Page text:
Despite billions of dollars spent to prop up the Obama administration-pushed national education standards known as Common Core with deceptive propaganda, the scheme is quickly becoming a punchline and a toxic liability for politicians. Critics are scoring victories from sea to shining sea. Indeed, virtually every state government that accepted bribes from Washington, D.C., to impose the controversial plot is now battling a fast-growing grassroots army of parents and teachers that transcends traditional partisan divides and may ultimately crush the education establishment entirely.
Pro-Common Core deception funded by Big Business, Big Government, and special interests, meanwhile, is quickly crumbling in the face of facts and reality. Parents are in open revolt. Teachers and unions are defecting, too. This week, American Federation of Teachers boss Randi Weingarten even warned in an interview with the online Salon outlet that Common Core “may actually fail” due to the public backlash and an implementation that has been even more botched than the ObamaCare healthcare takeover.
Parents nationwide are now refusing to let their children participate, preferring instead to “opt out” of the federally funded Common Core national testing regime that underpins the entire nationalization bid. At least 15 state governments so far, under immense public pressure, have already taken a step back. And analysts say this is likely just the beginning of the fight, with the tsunami of opposition threatening to end the political careers of Common Core defenders across the nation.
Opponents of the so-called ObamaCore regime, as the standards are becoming known, are increasingly hopeful that real education and local control will be restored by the time the dust settles — even if it takes years. However, at this point, many concerned Americans are now even looking beyond simply driving a stake through the controversial takeover and dumbing-down of K-12 schooling.
Ironically, perhaps, activists, teachers, and parents from across the political spectrum say the outrage surrounding Common Core, which has focused public attention on government schools like never before, could even lead to a real, positive transformation of education. With experts widely acknowledging the fact that government education has been going downhill for decades, Americans may soon be faced with an unprecedented opportunity to fundamentally reform and improve schooling at the state and local level.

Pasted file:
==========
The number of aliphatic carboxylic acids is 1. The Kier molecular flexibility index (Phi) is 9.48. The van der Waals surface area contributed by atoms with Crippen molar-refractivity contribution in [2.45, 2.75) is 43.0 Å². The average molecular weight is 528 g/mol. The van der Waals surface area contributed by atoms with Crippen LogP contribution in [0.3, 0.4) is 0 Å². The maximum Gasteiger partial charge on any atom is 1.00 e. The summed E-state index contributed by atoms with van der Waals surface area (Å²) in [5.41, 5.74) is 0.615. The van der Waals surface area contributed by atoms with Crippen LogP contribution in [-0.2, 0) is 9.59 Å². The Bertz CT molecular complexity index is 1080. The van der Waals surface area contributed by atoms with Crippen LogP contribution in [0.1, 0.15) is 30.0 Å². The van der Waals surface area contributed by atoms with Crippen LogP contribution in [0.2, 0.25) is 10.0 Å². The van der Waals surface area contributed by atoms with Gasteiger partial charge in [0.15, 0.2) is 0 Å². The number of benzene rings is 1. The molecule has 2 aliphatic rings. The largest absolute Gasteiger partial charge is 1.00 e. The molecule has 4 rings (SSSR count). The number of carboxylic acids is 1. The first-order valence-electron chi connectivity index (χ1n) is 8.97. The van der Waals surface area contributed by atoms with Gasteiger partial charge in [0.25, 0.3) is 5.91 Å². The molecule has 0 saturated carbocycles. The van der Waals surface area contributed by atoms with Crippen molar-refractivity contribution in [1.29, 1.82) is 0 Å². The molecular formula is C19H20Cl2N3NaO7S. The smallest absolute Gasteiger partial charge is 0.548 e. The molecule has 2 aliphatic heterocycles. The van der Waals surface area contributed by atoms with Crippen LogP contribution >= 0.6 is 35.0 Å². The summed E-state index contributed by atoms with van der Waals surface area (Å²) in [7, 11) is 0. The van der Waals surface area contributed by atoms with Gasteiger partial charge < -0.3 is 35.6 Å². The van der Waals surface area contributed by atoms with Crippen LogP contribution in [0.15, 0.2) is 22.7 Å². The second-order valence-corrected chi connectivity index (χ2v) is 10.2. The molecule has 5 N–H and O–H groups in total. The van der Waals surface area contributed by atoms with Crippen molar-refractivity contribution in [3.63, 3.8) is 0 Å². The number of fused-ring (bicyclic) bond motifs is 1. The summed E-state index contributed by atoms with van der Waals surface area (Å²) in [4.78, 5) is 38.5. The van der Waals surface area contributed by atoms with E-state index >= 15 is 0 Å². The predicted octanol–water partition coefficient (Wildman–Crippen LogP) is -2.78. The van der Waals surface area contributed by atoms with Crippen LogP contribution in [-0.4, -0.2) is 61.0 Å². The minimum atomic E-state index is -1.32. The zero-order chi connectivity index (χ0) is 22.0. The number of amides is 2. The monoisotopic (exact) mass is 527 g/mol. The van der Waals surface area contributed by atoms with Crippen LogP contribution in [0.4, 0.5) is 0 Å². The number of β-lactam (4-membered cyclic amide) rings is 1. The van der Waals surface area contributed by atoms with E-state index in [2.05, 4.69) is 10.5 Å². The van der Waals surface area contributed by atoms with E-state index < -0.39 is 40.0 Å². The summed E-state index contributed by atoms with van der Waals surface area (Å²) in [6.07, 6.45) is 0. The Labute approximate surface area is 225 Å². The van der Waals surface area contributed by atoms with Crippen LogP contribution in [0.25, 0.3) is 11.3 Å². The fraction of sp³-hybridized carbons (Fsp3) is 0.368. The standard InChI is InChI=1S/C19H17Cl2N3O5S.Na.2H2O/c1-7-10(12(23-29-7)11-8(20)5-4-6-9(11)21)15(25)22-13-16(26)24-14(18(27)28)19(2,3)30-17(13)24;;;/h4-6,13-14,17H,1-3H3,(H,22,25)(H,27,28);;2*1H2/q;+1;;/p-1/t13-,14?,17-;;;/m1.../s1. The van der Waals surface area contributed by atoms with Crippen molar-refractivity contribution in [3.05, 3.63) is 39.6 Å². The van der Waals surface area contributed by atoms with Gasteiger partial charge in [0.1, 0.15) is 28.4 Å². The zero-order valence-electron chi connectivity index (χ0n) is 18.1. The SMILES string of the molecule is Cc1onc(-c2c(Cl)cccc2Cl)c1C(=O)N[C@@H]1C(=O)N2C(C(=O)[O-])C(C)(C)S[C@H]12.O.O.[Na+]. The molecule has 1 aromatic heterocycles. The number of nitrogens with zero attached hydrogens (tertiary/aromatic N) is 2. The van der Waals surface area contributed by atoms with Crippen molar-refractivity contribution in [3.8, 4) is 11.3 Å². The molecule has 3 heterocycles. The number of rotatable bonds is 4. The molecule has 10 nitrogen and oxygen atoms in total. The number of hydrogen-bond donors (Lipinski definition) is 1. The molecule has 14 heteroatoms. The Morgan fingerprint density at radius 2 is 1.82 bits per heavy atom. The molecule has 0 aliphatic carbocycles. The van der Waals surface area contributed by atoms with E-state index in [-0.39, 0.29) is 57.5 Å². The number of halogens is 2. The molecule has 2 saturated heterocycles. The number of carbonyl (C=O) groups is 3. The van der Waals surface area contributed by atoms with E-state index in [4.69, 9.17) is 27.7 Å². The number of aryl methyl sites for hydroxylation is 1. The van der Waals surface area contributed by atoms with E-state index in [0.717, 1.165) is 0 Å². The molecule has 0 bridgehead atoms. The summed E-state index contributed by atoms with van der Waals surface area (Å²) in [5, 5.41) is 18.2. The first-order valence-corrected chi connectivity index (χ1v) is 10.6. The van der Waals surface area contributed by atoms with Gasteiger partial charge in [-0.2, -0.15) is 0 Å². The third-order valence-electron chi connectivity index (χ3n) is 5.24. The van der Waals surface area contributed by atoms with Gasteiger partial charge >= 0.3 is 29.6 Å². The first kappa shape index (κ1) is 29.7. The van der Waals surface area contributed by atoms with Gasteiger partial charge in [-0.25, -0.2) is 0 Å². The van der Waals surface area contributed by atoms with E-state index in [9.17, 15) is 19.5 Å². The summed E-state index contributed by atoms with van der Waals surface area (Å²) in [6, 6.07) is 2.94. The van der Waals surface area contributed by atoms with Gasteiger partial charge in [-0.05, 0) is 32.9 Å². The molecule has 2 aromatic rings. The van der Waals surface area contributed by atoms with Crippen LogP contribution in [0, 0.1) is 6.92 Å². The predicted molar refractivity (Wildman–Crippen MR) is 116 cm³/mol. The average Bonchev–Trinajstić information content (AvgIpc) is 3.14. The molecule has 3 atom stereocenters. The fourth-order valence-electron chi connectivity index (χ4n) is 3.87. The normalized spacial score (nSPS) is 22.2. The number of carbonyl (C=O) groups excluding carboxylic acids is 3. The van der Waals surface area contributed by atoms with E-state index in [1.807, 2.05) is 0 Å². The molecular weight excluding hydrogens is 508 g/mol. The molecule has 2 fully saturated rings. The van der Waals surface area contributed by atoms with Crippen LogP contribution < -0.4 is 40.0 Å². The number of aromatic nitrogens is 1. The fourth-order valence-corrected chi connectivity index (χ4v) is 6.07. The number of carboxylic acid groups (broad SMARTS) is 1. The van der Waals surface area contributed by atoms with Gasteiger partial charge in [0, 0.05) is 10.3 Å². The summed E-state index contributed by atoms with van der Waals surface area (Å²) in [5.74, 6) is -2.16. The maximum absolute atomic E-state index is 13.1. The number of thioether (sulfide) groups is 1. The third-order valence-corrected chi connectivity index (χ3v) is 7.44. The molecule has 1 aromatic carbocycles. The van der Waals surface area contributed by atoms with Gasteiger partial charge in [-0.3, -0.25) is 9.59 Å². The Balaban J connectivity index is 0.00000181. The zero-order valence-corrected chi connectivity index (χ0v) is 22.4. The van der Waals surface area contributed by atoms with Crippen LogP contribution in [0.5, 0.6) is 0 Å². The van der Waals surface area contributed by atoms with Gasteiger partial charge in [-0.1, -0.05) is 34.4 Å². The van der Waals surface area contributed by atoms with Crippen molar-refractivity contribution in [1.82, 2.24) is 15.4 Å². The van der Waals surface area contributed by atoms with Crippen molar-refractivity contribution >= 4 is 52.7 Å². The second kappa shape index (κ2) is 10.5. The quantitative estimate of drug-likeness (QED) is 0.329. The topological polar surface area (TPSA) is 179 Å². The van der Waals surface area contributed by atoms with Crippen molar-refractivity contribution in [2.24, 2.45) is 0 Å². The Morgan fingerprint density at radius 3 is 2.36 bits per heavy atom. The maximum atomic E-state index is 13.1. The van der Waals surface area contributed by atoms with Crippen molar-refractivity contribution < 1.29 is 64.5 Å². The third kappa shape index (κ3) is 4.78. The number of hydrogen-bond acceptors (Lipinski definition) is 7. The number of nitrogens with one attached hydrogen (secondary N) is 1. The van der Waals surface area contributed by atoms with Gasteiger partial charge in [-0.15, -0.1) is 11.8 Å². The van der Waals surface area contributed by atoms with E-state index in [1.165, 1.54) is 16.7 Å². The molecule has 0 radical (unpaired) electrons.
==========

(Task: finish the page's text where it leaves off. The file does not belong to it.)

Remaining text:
The first step in that battle, though, is to stop Common Core, activists say. Recent trends from across the country suggest that is already underway. Even some of the most ardent defenders of the K-12 nationalization plot in elected office are being forced to back away. With Common Core now becoming the subject of brutal ridicule on the national stage — comedian Stephen Colbert, for instance, made a mockery of the standards on national television last month — standing with the Obama administration on the issue is quickly becoming politically toxic.
Much of the recent national media attention surrounding the fight has been focused on Indiana, which became the first state to adopt and then officially withdraw from the nationalization of K-12 education earlier this year. As The New American reported, however, the Indiana showdown is far from finished after policymakers were exposed trying to dupe the public by keeping the vast majority of the scheme in place under a new name. Similar efforts have been tried in other states, too, but citizens are not falling for it.
In the establishment stronghold state of New York, overwhelming public pressure has also forced a tepid retreat from Common Core. There, the board of the state teachers’ union voted unanimously against the standards, and even some educators are now unilaterally opting out of it. New York State Assemblyman Al Graf, a member of the Assembly Education Committee who has a degree in education, said Common Core is “state-sponsored child abuse.” The governor was eventually forced to sign the “Common Core Implementation Reform Act” in the face of the state-wide revolt, but critics of the standards have vowed to keep fighting until New Yorkers are protected from the scheme entirely.
In other states, the battle is starting to heat up quickly as well. On May 1, for instance, the South Carolina Senate voted unanimously to replace Common Core with homegrown standards by next year. The state also withdrew from the national testing scheme last month, and the governor has been highly outspoken about the dangers of a federal takeover of education.
Already, a dozen states have backed out of the controversial federal testing regime, which is a critical component of Common Core needed to enforce compliance with the national standards and gather data on students for state and federal authorities. Without it, the nationalization of education may well fail entirely, experts say.
Former Common Core proponent Louisiana Governor Bobby Jindal is also reportedly working to withdraw the state from the federally funded testing regime. In a sharp turnaround, he is also urging lawmakers to reject Common Core. Other Republican governors have tried to remain on the fence, denouncing the Obama administration’s efforts to impose the national scheme but quietly seeking to keep it in place.